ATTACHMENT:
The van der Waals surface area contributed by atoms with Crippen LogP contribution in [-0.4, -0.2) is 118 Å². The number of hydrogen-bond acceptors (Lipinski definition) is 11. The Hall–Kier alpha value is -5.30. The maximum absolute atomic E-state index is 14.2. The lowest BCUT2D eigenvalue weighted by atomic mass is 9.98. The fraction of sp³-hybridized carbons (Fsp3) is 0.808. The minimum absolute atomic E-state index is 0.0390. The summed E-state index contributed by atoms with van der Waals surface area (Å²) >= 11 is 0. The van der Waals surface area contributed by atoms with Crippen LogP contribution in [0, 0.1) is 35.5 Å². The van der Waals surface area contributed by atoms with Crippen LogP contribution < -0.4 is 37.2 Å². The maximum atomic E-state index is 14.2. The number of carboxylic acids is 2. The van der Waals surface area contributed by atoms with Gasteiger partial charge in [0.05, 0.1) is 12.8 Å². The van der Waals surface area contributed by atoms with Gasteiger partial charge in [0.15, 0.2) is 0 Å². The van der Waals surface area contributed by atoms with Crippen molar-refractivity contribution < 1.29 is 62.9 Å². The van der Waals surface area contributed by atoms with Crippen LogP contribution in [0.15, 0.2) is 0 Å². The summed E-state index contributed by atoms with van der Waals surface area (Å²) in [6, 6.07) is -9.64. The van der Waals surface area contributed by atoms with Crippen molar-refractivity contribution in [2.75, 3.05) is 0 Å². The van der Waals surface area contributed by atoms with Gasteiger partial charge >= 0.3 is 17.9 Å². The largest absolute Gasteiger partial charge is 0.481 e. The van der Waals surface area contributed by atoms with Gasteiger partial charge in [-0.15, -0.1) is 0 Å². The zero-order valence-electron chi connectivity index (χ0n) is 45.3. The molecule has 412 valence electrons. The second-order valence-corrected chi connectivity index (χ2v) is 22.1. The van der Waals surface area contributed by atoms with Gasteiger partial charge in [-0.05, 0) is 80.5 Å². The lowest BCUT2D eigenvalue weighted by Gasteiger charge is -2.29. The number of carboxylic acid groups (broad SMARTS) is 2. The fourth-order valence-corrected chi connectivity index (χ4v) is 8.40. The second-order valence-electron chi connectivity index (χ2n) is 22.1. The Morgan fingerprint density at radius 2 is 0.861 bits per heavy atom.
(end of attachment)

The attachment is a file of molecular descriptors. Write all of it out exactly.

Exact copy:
The van der Waals surface area contributed by atoms with Crippen LogP contribution in [-0.4, -0.2) is 118 Å². The number of hydrogen-bond acceptors (Lipinski definition) is 11. The Hall–Kier alpha value is -5.30. The maximum absolute atomic E-state index is 14.2. The lowest BCUT2D eigenvalue weighted by atomic mass is 9.98. The fraction of sp³-hybridized carbons (Fsp3) is 0.808. The minimum absolute atomic E-state index is 0.0390. The summed E-state index contributed by atoms with van der Waals surface area (Å²) >= 11 is 0. The van der Waals surface area contributed by atoms with Crippen LogP contribution in [0, 0.1) is 35.5 Å². The van der Waals surface area contributed by atoms with Crippen LogP contribution < -0.4 is 37.2 Å². The maximum atomic E-state index is 14.2. The number of carboxylic acids is 2. The van der Waals surface area contributed by atoms with Gasteiger partial charge in [0.05, 0.1) is 12.8 Å². The van der Waals surface area contributed by atoms with Gasteiger partial charge in [0.15, 0.2) is 0 Å². The van der Waals surface area contributed by atoms with Crippen molar-refractivity contribution < 1.29 is 62.9 Å². The van der Waals surface area contributed by atoms with Crippen LogP contribution in [0.15, 0.2) is 0 Å². The summed E-state index contributed by atoms with van der Waals surface area (Å²) in [6, 6.07) is -9.64. The van der Waals surface area contributed by atoms with Crippen molar-refractivity contribution in [2.75, 3.05) is 0 Å². The van der Waals surface area contributed by atoms with Gasteiger partial charge >= 0.3 is 17.9 Å². The largest absolute Gasteiger partial charge is 0.481 e. The van der Waals surface area contributed by atoms with Gasteiger partial charge in [-0.15, -0.1) is 0 Å². The zero-order valence-electron chi connectivity index (χ0n) is 45.3. The molecule has 412 valence electrons. The second-order valence-corrected chi connectivity index (χ2v) is 22.1. The van der Waals surface area contributed by atoms with Gasteiger partial charge in [-0.05, 0) is 80.5 Å². The lowest BCUT2D eigenvalue weighted by Gasteiger charge is -2.29. The number of carboxylic acid groups (broad SMARTS) is 2. The fourth-order valence-corrected chi connectivity index (χ4v) is 8.40. The second-order valence-electron chi connectivity index (χ2n) is 22.1. The Morgan fingerprint density at radius 2 is 0.861 bits per heavy atom.